This kid-made Halloween Wall Art glows in the dark! An easy yet effective way to make art.
Disclosure: I was provided with these paints and stencils from PLAID free of charge in exchange for my fair and honest review. Please see my disclosure policy. This post also contains affiliate links, which means that at no extra cost to you I can make a tiny bit of money to help support this blog. Thank you!
I love making temporary wall art from canvas panels – they’re much cheaper than stretched canvases (I use 8×10″ panels which are a great size for kids – and you can get them in packs of twelve for less than $12!). This makes them perfect for seasonal use – either put them in a frame and switch them out with each season, or prop them up against a wall on a side table or similar. My son made this “BOO!” wall art a while ago using the tape resist technique.
The tutorial for this can be found in my book 50 Halloween Crafts for Little Kids.
What I love about all kinds of resist art is that the child plays a huge involvement, but can be as random as they like. No direction or guidance needed – other than “fill the page!”. So for Halloween I wanted to experiment with some cool Martha Stewart Glow-in-the-Dark paints I received from PLAID crafts. We used all three colors: yellow, orange, and green.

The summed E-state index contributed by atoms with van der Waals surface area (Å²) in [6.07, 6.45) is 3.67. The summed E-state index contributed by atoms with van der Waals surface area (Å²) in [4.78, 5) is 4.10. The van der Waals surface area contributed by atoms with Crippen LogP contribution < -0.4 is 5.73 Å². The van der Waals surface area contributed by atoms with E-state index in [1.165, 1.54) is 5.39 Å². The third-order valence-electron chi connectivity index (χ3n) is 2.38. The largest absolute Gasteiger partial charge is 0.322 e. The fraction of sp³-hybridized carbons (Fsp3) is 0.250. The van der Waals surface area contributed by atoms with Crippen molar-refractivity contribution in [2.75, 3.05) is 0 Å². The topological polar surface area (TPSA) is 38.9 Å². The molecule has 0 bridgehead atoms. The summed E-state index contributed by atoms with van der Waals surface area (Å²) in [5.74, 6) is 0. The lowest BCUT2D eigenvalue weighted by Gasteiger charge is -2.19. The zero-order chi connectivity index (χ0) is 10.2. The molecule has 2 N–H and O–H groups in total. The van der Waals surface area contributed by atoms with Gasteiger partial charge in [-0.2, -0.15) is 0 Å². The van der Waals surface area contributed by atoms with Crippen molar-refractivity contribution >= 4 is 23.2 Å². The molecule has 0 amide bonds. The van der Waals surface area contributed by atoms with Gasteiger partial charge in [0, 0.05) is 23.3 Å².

My son painted the canvas panel but mixed up the colors to form, well, glow-in-the-dark brown? 🙂 So after it had dried we painted over the brown, but in separate patches of color.
I printed out some Halloween shapes onto card (although I did use the cat outline from the Plaid Stencils – Icon Value Pack). I used super thin 0.25″ wide painters’ tape to attach them to the dried canvas. The cat was particularly tricky – the pumpkin was easy!
Then we painted over everything with Apple Barrel Jet Black. It’s a good idea for your child to apply the paint with a roller because it reduces the chance of excess paint seeping under the stencils.
We gave it two coats just to be sure everything was covered! When the paint had dried, we carefully lifted off the stencils to reveal the colors underneath.
It looks quite effective in the daytime…
…but with some the help of a Blacklight – it looked super fantastic in the dark! Just “charge up” the paint, then switch off all the lights!
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